January 22, 2008
New Wave staff
A new concert series by the Newcomb Department of Music begins on Friday (Jan. 25) that commemorates two women who were notable New Orleans musicians — a renowned black vocalist and a longtime faculty member and soloist.
Barbara M. Jazwinski, department chair and the Virginia Beer Professor of Music, announced that the first event in the new Del Marmol/Annabelle Bernard Concert Series will take place at 7:30 p.m. on Friday in Dixon Recital Hall. The free concert is open to the public.
Made possible thanks to generous donations to the Del Marmol Fund, the series honors the work and legacy of Clara Del Marmol (1893–1994), a distinguished faculty member of Newcomb College, and Annabelle Bernard-Mercker (c.1940–2005), an internationally renowned black soprano, who was a New Orleans native.
The inaugural recital will focus on Tulane’s classical vocal music division and feature three graduate-level voice majors — sopranos Rebecca Schermerhorn and Arynne Sherouse, and mezzo-soprano Chase Kamata, as well as a recent piano graduate, James Kelly.
Del Marmol, who served in the Newcomb Music Department from 1918 until 1963 and was honored as a professor emeritus, was originally from Gijon, Spain, and received her degrees from the University of Lausanne, Switzerland, and Newcomb College.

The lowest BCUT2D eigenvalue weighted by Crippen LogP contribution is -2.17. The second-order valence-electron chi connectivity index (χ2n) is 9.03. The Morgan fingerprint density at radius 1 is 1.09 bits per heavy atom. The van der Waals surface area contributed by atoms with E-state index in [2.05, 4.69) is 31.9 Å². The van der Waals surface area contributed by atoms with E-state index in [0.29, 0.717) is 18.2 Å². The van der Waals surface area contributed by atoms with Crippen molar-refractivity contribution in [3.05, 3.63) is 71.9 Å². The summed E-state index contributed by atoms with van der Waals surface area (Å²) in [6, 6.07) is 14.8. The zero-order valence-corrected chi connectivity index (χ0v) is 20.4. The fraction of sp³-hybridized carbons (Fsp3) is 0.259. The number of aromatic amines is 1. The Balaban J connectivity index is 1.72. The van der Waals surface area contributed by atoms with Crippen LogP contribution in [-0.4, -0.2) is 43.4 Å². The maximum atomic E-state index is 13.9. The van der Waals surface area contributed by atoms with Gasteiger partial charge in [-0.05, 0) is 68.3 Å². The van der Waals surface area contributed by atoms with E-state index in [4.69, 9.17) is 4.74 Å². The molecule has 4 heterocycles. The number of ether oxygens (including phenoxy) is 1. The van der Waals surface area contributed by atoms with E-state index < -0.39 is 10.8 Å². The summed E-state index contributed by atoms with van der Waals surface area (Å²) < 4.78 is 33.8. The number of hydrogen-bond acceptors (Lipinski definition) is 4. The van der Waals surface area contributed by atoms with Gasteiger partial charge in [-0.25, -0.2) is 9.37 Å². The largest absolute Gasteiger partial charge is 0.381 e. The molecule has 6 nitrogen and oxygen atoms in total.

She initially joined the faculty as a staff accompanist and later became an assistant professor of voice. In addition to teaching academic music courses, Del Marmol was an accompanist who worked with hundreds of Newcomb students, visiting artists, choruses and opera productions. She was also a noted soloist.
Annabelle Bernard-Mercker received degrees from Boston’s New England Conservatory and Xavier University of New Orleans. She sang in all of Europe’s major concert halls and toured the world as one of the Deutsche Opera Berlin’s principal sopranos.
In 1976, she became the first black American to perform a major role with the New Orleans Opera. At her retirement in 1998, Bernard-Mercker’s repertoire included more than 30 operas and 25 oratorios.
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